The wheels of justice may grind slowly but when it comes to ransomware the pace at which cybercriminals are being arrested appears to be picking up.
The U.S Department of Justice (DoJ) unsealed an indictment of Yaroslav Vasinskyi, a Ukrainian national arrested while in Poland, that charges him with participating in multiple ransomware attacks, including the infamous attack made against Kaseya, using Sodinokibi/REvil ransomware.
The DoJ also announced it seized $6.1 million traced alleged ransom payments received by Yevgeniy Polyanin, a Russian national, who is also charged with conducting Sodinokibi/REvil ransomware attacks against multiple victims, including businesses and government entities in Texas.
Separately, the U.S. is seeking the extradition of Denis Dubnikov, a Russian accused of laundering money in connection with ransomware attacks against multiple U.S. hospitals. He is being detained in the Netherlands at the request of the FBI, according to his lawyer, after being accused of receiving more than $400,000 in cryptocurrency tied to ransom payments.
These moves come on the heels of a series of arrests that have been made in recent weeks. The U.S. Treasury Department is also continuing to increase its efforts to convince allies to step up enforcement of laws designed to limit usage of cryptocurrency to make ransomware payments as U.S. Deputy Treasury Secretary Wally Adeyemo visits the Middle East.
It’s not clear to what degree these actions will reduce the volume of ransomware attacks being made. Europol has published its annual Internet Organised Crime Threat Assessment (IOCTA) 2021 report that among other things notes that not only have the size of ransomware payments increased in the last year they are also becoming more sophisticated. Cybercriminals are spending more time inside networks researching targets and escalating their privileges using exploits such as Metasploit, Cobalt Strike and Mimikatz to spread malware laterally, the report noted.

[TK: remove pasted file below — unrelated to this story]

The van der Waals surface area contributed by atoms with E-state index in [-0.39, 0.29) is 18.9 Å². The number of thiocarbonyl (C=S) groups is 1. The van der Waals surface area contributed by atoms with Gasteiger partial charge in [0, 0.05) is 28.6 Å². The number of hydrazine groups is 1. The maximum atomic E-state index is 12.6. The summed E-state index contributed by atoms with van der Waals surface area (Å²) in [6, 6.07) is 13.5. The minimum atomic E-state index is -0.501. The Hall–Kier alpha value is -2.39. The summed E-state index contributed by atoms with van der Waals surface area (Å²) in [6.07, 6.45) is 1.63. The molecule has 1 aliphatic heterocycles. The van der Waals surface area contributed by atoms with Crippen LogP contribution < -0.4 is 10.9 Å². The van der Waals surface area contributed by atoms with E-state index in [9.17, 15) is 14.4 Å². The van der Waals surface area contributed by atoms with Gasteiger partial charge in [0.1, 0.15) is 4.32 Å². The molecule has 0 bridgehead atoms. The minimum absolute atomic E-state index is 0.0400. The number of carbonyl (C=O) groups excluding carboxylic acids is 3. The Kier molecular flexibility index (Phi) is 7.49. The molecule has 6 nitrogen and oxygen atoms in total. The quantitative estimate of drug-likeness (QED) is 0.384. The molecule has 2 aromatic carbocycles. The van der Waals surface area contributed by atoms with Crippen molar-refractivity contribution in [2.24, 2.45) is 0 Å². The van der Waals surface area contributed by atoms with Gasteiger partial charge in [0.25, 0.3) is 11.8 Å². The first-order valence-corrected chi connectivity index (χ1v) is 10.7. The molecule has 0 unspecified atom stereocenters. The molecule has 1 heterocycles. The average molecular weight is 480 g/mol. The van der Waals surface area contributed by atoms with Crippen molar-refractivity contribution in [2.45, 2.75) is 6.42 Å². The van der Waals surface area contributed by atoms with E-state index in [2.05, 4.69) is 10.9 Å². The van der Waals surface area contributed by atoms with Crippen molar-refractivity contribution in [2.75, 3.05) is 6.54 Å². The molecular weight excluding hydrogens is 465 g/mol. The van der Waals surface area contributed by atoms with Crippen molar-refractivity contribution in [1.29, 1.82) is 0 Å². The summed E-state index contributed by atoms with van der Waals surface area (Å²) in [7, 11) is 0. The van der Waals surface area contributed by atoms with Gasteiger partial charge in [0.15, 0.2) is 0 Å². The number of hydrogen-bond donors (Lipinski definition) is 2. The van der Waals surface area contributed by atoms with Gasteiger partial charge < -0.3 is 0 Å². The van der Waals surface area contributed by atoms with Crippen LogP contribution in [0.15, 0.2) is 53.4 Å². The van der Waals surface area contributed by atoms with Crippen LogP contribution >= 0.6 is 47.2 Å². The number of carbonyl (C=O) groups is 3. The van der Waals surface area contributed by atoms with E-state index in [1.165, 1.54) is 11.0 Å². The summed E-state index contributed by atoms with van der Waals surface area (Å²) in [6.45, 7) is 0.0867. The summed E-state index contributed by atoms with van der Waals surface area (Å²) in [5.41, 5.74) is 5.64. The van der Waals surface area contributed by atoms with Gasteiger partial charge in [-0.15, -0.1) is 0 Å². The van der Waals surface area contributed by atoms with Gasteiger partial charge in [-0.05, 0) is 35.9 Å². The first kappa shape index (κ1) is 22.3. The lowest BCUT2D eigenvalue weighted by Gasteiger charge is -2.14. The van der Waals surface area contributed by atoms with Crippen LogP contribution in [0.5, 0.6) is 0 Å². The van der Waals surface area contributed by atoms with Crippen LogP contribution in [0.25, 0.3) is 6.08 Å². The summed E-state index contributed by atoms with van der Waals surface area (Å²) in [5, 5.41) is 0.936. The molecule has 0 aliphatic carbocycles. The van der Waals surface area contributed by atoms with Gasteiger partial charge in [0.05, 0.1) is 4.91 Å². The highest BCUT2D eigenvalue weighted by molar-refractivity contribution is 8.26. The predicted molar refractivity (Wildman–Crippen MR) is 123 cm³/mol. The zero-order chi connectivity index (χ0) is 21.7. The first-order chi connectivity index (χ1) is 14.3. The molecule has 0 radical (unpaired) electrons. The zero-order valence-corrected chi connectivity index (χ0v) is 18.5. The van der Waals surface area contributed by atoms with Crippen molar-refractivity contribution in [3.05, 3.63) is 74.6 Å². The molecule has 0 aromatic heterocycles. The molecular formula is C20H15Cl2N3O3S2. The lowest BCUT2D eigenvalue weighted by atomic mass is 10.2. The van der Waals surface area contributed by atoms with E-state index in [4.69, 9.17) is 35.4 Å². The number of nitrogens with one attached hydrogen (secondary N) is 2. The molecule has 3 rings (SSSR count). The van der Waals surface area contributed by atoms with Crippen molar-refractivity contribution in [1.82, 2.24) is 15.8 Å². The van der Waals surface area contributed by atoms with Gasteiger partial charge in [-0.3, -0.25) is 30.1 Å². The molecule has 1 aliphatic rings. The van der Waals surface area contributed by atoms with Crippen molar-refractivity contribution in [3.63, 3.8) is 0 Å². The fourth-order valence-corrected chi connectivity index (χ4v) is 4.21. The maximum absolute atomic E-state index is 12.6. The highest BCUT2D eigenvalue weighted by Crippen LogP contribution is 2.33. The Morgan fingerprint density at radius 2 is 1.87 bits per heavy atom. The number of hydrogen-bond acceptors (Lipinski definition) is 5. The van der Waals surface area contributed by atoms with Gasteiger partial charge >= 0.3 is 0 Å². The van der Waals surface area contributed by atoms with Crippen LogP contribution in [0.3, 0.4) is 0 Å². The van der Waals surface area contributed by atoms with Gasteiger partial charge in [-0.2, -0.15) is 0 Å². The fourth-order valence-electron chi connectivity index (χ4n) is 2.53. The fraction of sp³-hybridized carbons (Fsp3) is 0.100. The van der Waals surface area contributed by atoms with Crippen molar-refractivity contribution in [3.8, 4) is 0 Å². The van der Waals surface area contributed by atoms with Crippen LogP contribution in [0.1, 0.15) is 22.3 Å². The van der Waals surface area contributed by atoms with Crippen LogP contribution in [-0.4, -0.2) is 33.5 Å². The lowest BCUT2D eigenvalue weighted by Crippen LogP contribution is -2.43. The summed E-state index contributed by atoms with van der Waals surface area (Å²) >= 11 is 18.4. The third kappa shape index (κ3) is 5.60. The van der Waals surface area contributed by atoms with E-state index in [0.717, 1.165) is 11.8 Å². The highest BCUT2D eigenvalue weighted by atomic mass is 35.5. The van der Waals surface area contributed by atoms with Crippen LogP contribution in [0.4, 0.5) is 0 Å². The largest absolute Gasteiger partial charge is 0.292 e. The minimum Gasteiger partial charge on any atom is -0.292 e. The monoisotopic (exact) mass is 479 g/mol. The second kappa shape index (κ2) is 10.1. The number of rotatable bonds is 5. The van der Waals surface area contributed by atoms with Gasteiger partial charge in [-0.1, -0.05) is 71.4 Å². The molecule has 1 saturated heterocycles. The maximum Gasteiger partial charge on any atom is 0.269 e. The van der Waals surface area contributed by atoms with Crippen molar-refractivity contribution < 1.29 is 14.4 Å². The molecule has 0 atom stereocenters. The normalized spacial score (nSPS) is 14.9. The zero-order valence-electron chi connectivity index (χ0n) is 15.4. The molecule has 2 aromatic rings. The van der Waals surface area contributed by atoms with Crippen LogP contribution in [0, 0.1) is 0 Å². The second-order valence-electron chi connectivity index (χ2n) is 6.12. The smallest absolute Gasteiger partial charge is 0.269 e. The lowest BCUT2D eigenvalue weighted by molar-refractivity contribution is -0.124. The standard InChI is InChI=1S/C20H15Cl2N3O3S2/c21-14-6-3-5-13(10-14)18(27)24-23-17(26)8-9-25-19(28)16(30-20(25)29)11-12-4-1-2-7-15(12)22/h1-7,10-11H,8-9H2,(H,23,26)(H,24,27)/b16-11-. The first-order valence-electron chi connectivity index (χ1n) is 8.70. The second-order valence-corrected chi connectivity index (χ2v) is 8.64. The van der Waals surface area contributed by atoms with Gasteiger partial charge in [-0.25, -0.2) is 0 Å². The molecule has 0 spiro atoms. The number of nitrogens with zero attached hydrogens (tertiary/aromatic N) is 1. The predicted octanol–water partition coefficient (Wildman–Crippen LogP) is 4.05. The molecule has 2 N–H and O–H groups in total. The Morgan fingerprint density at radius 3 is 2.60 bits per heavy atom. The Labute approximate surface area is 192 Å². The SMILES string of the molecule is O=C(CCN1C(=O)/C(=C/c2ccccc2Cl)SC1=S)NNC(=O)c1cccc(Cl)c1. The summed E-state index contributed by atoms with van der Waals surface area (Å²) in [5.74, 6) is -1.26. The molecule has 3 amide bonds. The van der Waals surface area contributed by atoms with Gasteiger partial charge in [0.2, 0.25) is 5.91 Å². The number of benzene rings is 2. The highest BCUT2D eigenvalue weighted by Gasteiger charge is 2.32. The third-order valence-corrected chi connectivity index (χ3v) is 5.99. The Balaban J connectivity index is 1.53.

The report also warns cybercriminals now also starting to use fileless malware to avoid common detection methods that scan for malicious file attachments or the creation of new files. Fileless ransomware attacks use native scripting languages to write malicious code directly into system memory or they employ tools residing on the system such as PowerShell to encrypt files.
A separate report published by Ivanti, Cyber Security Works and Cyware finds there has been a 4.5% increase in the number of common vulnerabilities and exposure (CVEs) associated with ransomware and a similar 4.5% increase in actively exploited and trending vulnerabilities in the third quarter alone. There was also a 3.4% increase in ransomware families discovered and a 1.2% increase in older vulnerabilities now being used in ransomware attacks.
As pressure from law enforcement agencies around the world continues to increase it’s probable more cybercriminal gangs will go further underground. That doesn’t mean the number of ransomware attacks will decline. It just means cybercriminals won’t be visiting countries where they can be easily apprehended. In fact, the ransomware wars may only be entering a new phase where the attacks themselves may be simultaneously less brazen but, nevertheless, more lethal than ever.
Mike Vizard has covered IT for more than 25 years and has edited or contributed to a number of tech publications including InfoWorld, eWeek, CRN, Baseline, ComputerWorld, TMCNet, and Digital Review. He currently blogs for IT Business Edge and contributes to CIOinsight, The Channel Insider, Programmableweb, and Slashdot. Mike also blogs about emerging cloud technology for SmarterMSP.